Edgar Allan Poe’s “The Fall of the House of Usher”

Time for another Poe story, yet again narrated by the late great Christopher Lee

Our narrator begins the story as he approaches the house of his old friend Roderick Usher. As he starts seeing it in front of him, he starts feeling uneasy and a bit scared from the dark and melancholic look of the house. His childhood friend had called for him.

Roderick has been sick for a long time, suffering from many diseases like an “acuteness of the senses,” or hyper-sensitivity to light, sound, taste, and tactile sensations, and was in need of his friend’s help. As he enters the house, he gets introduced to Madeline, Roderick’s sister who Roderick fears will die soon. Like her brother, Madeline is sick as well, suffering from a disease which causes her a lot of seizures. This only brings more grief and pain to him as he fears that he will be the last remaining descendant of the family of Usher.

Sadly, Roderick’s prediction becomes true and after a while his sister dies. With the help of his friend they entomb her body in one of the vaults below the mansion. After that night, they try to normalize themselves and move past the grief but nothing helps. In fact, Roderick only gets worse and that seems to start affecting our unnamed narrator as well which culminates in a very dark and twisted ending which some similarities with The Tell-Tale Heart

Not surprising, this story was a fantastic read. It was dark, suspenseful, thinning the line between sanity and reason and insanity and the unexplained. As expected, the story is masterfully written but somehow it did feel a bit too verbose at some parts.

There is no dull moment in the story and every part of it is crucial to the storyline. Even the title itself which has a double meaning, tells us just what exactly the story is – both the fall of the house itself and the Usher family.

Although I did not enjoy it as much as I enjoyed the first one (which is probably obvious since I am not doing a deep dive on it like I did to the first one) I still loved the story very much. It tackles and mixes a lot of dark and disturbing themes like isolation, claustrophobia, the slow decay of the human mind, grief and my favorite part of both stories so far – the supernatural aspect, or lack there of. Much like in the first one, here we are left alone to decipher if many of the events that happened in the house actually happened or they were just a part of the insanity of our characters. There is even a slight feeling that the brother and sister might have been a bit too close if you catch my drift. Probably another thing that added to the current state of the characters.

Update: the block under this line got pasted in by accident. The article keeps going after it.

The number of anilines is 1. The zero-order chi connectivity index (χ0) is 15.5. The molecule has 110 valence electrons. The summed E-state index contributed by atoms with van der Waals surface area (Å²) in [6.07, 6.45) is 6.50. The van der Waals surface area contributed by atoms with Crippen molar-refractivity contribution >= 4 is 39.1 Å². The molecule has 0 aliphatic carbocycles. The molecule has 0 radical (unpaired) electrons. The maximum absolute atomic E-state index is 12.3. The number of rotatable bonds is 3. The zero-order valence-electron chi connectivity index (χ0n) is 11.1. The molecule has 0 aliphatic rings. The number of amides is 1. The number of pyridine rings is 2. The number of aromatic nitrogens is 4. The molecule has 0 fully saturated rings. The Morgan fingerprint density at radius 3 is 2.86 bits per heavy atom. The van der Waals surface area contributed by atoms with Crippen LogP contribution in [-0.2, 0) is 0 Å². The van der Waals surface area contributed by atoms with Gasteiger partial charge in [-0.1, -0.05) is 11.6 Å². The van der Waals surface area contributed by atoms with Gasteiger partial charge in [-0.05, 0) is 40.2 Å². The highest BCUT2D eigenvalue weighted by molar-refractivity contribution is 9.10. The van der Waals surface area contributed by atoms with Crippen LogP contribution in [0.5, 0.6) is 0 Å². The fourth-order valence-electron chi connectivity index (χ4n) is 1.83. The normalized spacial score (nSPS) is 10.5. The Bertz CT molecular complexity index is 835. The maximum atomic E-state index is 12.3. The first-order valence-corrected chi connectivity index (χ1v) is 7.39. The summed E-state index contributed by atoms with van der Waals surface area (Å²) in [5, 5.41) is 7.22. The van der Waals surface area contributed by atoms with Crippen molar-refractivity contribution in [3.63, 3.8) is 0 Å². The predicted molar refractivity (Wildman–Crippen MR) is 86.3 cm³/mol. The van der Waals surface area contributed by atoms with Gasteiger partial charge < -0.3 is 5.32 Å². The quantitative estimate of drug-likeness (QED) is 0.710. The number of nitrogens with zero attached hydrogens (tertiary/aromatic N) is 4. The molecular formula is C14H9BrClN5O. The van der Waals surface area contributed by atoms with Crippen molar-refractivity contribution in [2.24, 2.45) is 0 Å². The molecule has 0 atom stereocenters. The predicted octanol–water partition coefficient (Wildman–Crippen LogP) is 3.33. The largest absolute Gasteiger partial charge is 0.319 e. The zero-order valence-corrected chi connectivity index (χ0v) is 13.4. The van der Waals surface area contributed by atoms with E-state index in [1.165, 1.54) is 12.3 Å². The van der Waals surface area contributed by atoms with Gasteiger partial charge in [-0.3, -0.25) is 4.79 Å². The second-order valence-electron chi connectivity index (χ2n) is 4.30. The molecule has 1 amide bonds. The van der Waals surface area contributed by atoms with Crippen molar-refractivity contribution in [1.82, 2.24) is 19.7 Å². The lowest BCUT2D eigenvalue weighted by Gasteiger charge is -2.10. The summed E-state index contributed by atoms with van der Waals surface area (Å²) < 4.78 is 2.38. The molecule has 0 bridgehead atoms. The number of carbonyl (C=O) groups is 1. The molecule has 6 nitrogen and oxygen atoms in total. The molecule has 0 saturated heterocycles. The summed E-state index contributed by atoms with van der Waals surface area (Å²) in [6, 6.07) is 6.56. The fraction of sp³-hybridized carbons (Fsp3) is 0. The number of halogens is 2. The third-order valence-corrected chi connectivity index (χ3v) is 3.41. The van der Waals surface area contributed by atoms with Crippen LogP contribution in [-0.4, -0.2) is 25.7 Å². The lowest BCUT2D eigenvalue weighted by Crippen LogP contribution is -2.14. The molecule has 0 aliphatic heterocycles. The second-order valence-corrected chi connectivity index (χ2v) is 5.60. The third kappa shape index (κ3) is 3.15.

Although it is not a very big story it still has so much to unravel and honestly I maybe should have left it for some time in the future when I am more comfortable with Poe’s work since it really felt a lot heavier than his previous story so I can’t really recommend it to another new reader of Poe but I wouldn’t really tell them to skip it either. It might take a few tries to finish it but it is worth it. If not then there is a simplified and animated version of it on YouTube as well.

Final verdict – 8/10


  1. Poe is an expert in crafting mood. From the very first line, you get that sense of decay and doom.

    “It was a dark and soundless day near the end of the year, and clouds were hanging low in the heavens.”

    It was near the end of the year? That cannot be an accident, not for someone as meticulous as Poe. The atmosphere just oozes off the page in a way I rarely see in modern novels.

    Liked by 1 person

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